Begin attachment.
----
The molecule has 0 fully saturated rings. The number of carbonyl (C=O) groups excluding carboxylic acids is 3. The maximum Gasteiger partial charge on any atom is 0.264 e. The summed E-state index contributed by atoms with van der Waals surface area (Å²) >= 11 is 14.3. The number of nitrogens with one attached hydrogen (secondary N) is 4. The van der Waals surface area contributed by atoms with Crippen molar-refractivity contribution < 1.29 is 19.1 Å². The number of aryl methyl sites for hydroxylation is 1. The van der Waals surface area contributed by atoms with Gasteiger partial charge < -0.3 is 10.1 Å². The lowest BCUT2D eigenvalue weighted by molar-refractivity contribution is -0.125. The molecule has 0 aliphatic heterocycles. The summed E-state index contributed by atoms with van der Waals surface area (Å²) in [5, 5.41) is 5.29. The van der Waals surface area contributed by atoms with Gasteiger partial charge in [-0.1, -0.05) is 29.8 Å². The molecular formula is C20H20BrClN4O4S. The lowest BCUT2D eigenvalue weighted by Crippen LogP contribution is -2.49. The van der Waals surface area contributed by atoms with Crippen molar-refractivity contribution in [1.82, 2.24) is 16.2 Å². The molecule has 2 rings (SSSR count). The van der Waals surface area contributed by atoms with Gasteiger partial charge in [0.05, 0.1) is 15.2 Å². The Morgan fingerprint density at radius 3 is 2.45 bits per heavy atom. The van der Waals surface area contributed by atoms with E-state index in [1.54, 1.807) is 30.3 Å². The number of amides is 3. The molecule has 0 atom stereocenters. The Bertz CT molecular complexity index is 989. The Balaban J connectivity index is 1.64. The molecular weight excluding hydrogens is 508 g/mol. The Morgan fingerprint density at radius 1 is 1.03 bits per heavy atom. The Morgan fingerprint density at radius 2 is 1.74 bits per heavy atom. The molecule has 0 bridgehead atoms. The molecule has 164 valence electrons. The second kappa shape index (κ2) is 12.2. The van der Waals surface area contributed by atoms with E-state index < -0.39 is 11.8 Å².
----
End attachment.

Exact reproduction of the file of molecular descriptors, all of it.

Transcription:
The molecule has 0 fully saturated rings. The number of carbonyl (C=O) groups excluding carboxylic acids is 3. The maximum Gasteiger partial charge on any atom is 0.264 e. The summed E-state index contributed by atoms with van der Waals surface area (Å²) >= 11 is 14.3. The number of nitrogens with one attached hydrogen (secondary N) is 4. The van der Waals surface area contributed by atoms with Crippen molar-refractivity contribution < 1.29 is 19.1 Å². The number of aryl methyl sites for hydroxylation is 1. The van der Waals surface area contributed by atoms with Gasteiger partial charge < -0.3 is 10.1 Å². The lowest BCUT2D eigenvalue weighted by molar-refractivity contribution is -0.125. The molecule has 0 aliphatic heterocycles. The summed E-state index contributed by atoms with van der Waals surface area (Å²) in [5, 5.41) is 5.29. The van der Waals surface area contributed by atoms with Gasteiger partial charge in [-0.1, -0.05) is 29.8 Å². The molecular formula is C20H20BrClN4O4S. The lowest BCUT2D eigenvalue weighted by Crippen LogP contribution is -2.49. The van der Waals surface area contributed by atoms with Crippen molar-refractivity contribution in [1.82, 2.24) is 16.2 Å². The molecule has 2 rings (SSSR count). The van der Waals surface area contributed by atoms with Gasteiger partial charge in [0.05, 0.1) is 15.2 Å². The Morgan fingerprint density at radius 3 is 2.45 bits per heavy atom. The van der Waals surface area contributed by atoms with E-state index in [1.54, 1.807) is 30.3 Å². The number of amides is 3. The molecule has 0 atom stereocenters. The Bertz CT molecular complexity index is 989. The Balaban J connectivity index is 1.64. The molecular weight excluding hydrogens is 508 g/mol. The Morgan fingerprint density at radius 1 is 1.03 bits per heavy atom. The Morgan fingerprint density at radius 2 is 1.74 bits per heavy atom. The molecule has 0 bridgehead atoms. The molecule has 164 valence electrons. The second kappa shape index (κ2) is 12.2. The van der Waals surface area contributed by atoms with E-state index < -0.39 is 11.8 Å².